When for the first time I tried the Marshall Lead 12 mini stack and I discovered the fantastic sound that came out of it, like a real Marshall, I realized that Jim Marshall’s mosfet amps of the 80s really have something special. Something that really deserves not only the layout with which they are built, all to remember the big brother JCM 800, but also and above all the glorious name printed above!

So, like G.A.S. command, I certainly could not stop there! Actually 12 W are excellent at home, but I wanted something more powerful, so I bought the Marshall 3310, matching it with its 1931a and 1931b speakers. And then … the Marshall 3210, or even Lead 100, where 100 stands for power: 100 W.

Basically I was looking for the same sound, only, with 100W of power. Result obtained? Ni, in the sense: I sound great Marshall as I wanted, but different from the other two.


The Marshall 3210 is a mosfet head produced in the 1980s, featuring two channels (one clean and one distorted), a master volume and a master reverb. The clean channel has the classic equalization, with adjustments for highs, mids and lows, and the volume adjustment (which works more or less like a preamp). The distorted channel only has adjustments for tone, volume and gain.

But here are two major differences between the Marshall 3210 and other mosfet amplifiers in the same series, or, as far as I know, even any other amplifier. First of all, the gain potentiometer of the distorted channel is of the push-pull type, which is used to activate a power boost. The second difference is that, in the absence of the footswitch (which controls both the activation of the reverb and the passage from the clean to the distorted channel, and vice versa) inserted, the clean and distorted channels are mixed!

If you don’t want to make the two channels mix and you don’t have a footswitch, just insert a jack into the input of the pedal without inserting it completely: inserting it completely activates the distorted channel, otherwise , if placed halfway, the clean channel.

On the back we have the inevitable send and return, a line out with a lot of output level adjustment, and outputs for two 4/16 Ohm speakers.

The case is a Marshall 1965a, flared, with 4 Celestion G10L-35 cones, which in my opinion is excellent. First of all it’s extremely light compared to my Marhsall 1960a 4×12, but it also has a nice midrange shot which always helps.


Here’s the key point: How does the Marshall Lead 100 sound?

The clean channel is fantastic, crystal clear, with a devastating attack. The sound is clear, when compared with the Marshall 3310 which is much richer in bass. But be careful, it doesn’t mean it’s thin or poor, it’s a really massive sound, just very rich in highs and ringing. In this it is more reminiscent of the Marshall Lead 12 3005 stack. It’s a perfect sound for those clean crystalline Marshalls that make a guitar twang with single coils, but also some Gibsons.

Put pedals in front of it to create a distorted sound and you have a really great amp. It eats the pedals great and you can really get any sound you are looking for. Its crystallinity and its dynamics allow you to enhance any effect you put on it.

On the other hand, the clean channel is a distinctive trait of the real Marhsall, albeit very often underestimated: but do you really think you can use 100 W of head of those noble JCM 800 (single-channel) valves at such volumes as to be able to distort them, unless that you are not in a stadium (or do not have a master volume, but there are always limits there …)?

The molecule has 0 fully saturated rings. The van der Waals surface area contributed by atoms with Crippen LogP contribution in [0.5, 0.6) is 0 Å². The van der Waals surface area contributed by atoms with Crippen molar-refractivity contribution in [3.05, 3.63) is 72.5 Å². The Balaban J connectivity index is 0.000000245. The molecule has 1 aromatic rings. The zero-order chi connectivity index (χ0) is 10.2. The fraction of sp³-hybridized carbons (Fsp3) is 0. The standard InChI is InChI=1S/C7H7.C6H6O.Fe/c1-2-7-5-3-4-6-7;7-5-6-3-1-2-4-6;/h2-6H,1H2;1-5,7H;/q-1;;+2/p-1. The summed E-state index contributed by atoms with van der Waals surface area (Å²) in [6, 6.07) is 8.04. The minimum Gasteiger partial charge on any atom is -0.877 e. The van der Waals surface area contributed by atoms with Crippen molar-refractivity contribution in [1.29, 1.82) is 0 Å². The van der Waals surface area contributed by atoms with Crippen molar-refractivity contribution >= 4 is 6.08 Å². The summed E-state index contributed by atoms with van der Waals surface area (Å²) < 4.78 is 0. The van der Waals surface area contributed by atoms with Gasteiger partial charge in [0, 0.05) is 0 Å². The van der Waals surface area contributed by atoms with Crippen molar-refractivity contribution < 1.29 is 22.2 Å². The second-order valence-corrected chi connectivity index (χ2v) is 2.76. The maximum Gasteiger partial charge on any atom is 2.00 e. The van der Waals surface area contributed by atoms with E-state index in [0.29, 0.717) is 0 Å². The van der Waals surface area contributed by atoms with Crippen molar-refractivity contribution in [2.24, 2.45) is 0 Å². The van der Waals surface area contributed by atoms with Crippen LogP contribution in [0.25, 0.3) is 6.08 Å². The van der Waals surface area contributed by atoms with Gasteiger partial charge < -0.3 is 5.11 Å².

The distorted channel isn’t bad, but it doesn’t drive me crazy. It has a nice sound and I’m not saying it doesn’t deserve to be used, but when I compare it with the effects I have (like the Xotic SL Drive) objectively there is no comparison. If you use effects, not necessarily expensive, of a good level, in my opinion it is not worth it to use the distorted channel of the amplifier, simply because, it is not up to par.

Same thing goes for reverb. In my pedalboard I use a Zoom MS-50G, which certainly doesn’t excel at distorted sounds, but which is fantastic for modulations. And programmable.

A single note goes to the volume. It pushes really hard: keeping the Marshall 3210 at flat volumes is not at all trivial, as soon as you raise the master volume or that of the single channel slightly, you have an incredible boost of power. But in fact, 100 W is no small thing.

To get an idea of ​​the sound, both clean and distorted, you can take a look at this video (and I dare you to say that the clean channel doesn’t sound divine):

Otherwise there are the videos of Johan Segeborn, a true Marshall a mosfet enthusiast. In this he presents the Marshall 5100 100W:


The Marshall 3210 (or lead 100) with its 1965a cabinet is practically the mosfet reproduction, with slightly reduced dimensions, of a Marshall JCM 800.

Two channels, one clean, crystal clear, extremely dynamic and perfect for twanging any guitar, which eats the input pedals very well, and a distorted channel.

Its Marshall 1965a cabinet is perfect in combination with the Marshall 3210 head, and as a whole as a room amplifier it is perfect, and also for chamber (although it has a great volume).

Used (new obviously they don’t anymore) I bought it used for 400 euros, together with the matching speaker, but it is possible to buy both the head and the speaker separately. There aren’t many, but there are some for sale anyway. On music market or reverb.com you will find some bargains.

So, is it worth it? For me absolutely yes, especially if you don’t have a huge budget but want a great sound to carry around without breaking your back, but with all the aesthetic appeal of a JCM 800 with its cabinet, at a much lower weight and without everything. the maintenance a real tube amp requires.

Published on musicanza.it on: 11/04/2022.